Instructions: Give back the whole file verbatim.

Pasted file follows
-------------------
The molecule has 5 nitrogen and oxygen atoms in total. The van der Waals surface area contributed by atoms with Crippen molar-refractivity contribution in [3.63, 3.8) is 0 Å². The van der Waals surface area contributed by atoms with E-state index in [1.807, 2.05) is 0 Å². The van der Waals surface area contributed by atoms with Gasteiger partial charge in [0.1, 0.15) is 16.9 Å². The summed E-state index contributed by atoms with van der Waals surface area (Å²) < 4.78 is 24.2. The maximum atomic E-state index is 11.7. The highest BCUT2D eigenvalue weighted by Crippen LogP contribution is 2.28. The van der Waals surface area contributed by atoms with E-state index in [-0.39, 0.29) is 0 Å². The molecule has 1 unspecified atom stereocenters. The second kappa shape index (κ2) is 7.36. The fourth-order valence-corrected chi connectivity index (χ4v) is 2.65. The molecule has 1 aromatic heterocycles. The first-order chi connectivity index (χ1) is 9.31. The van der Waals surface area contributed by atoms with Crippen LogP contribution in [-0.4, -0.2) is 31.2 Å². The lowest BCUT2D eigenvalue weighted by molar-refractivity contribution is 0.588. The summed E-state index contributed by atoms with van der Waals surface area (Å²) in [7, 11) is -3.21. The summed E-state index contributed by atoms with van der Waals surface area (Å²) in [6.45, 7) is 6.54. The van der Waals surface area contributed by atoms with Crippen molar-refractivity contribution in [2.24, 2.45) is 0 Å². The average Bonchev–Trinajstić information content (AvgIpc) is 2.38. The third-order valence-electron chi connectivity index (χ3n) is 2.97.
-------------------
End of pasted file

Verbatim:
The molecule has 5 nitrogen and oxygen atoms in total. The van der Waals surface area contributed by atoms with Crippen molar-refractivity contribution in [3.63, 3.8) is 0 Å². The van der Waals surface area contributed by atoms with E-state index in [1.807, 2.05) is 0 Å². The van der Waals surface area contributed by atoms with Gasteiger partial charge in [0.1, 0.15) is 16.9 Å². The summed E-state index contributed by atoms with van der Waals surface area (Å²) < 4.78 is 24.2. The maximum atomic E-state index is 11.7. The highest BCUT2D eigenvalue weighted by Crippen LogP contribution is 2.28. The van der Waals surface area contributed by atoms with E-state index in [-0.39, 0.29) is 0 Å². The molecule has 1 unspecified atom stereocenters. The second kappa shape index (κ2) is 7.36. The fourth-order valence-corrected chi connectivity index (χ4v) is 2.65. The molecule has 1 aromatic heterocycles. The first-order chi connectivity index (χ1) is 9.31. The van der Waals surface area contributed by atoms with Crippen LogP contribution in [-0.4, -0.2) is 31.2 Å². The lowest BCUT2D eigenvalue weighted by molar-refractivity contribution is 0.588. The summed E-state index contributed by atoms with van der Waals surface area (Å²) in [7, 11) is -3.21. The summed E-state index contributed by atoms with van der Waals surface area (Å²) in [6.45, 7) is 6.54. The van der Waals surface area contributed by atoms with Crippen molar-refractivity contribution in [2.24, 2.45) is 0 Å². The average Bonchev–Trinajstić information content (AvgIpc) is 2.38. The third-order valence-electron chi connectivity index (χ3n) is 2.97.